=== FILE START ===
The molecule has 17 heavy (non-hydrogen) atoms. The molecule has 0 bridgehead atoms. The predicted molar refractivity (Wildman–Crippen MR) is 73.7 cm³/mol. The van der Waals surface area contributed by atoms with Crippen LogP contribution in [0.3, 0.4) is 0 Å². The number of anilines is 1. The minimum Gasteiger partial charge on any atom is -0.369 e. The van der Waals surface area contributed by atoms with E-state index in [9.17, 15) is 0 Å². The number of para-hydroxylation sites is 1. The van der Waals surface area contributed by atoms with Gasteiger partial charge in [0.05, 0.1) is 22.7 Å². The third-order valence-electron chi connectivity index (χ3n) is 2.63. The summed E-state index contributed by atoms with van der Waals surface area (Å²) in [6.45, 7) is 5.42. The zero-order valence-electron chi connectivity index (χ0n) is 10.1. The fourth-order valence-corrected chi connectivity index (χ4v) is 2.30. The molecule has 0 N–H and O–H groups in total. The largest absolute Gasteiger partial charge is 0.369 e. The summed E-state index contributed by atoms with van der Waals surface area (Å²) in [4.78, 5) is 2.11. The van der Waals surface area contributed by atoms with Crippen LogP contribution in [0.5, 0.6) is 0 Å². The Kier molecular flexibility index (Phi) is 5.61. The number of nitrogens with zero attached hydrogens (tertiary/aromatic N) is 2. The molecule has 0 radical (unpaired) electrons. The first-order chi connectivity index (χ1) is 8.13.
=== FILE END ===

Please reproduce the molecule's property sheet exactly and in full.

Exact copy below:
The molecule has 17 heavy (non-hydrogen) atoms. The molecule has 0 bridgehead atoms. The predicted molar refractivity (Wildman–Crippen MR) is 73.7 cm³/mol. The van der Waals surface area contributed by atoms with Crippen LogP contribution in [0.3, 0.4) is 0 Å². The number of anilines is 1. The minimum Gasteiger partial charge on any atom is -0.369 e. The van der Waals surface area contributed by atoms with E-state index in [9.17, 15) is 0 Å². The number of para-hydroxylation sites is 1. The van der Waals surface area contributed by atoms with Gasteiger partial charge in [0.05, 0.1) is 22.7 Å². The third-order valence-electron chi connectivity index (χ3n) is 2.63. The summed E-state index contributed by atoms with van der Waals surface area (Å²) in [6.45, 7) is 5.42. The zero-order valence-electron chi connectivity index (χ0n) is 10.1. The fourth-order valence-corrected chi connectivity index (χ4v) is 2.30. The molecule has 0 N–H and O–H groups in total. The largest absolute Gasteiger partial charge is 0.369 e. The summed E-state index contributed by atoms with van der Waals surface area (Å²) in [4.78, 5) is 2.11. The van der Waals surface area contributed by atoms with Crippen LogP contribution in [0.5, 0.6) is 0 Å². The Kier molecular flexibility index (Phi) is 5.61. The number of nitrogens with zero attached hydrogens (tertiary/aromatic N) is 2. The molecule has 0 radical (unpaired) electrons. The first-order chi connectivity index (χ1) is 8.13.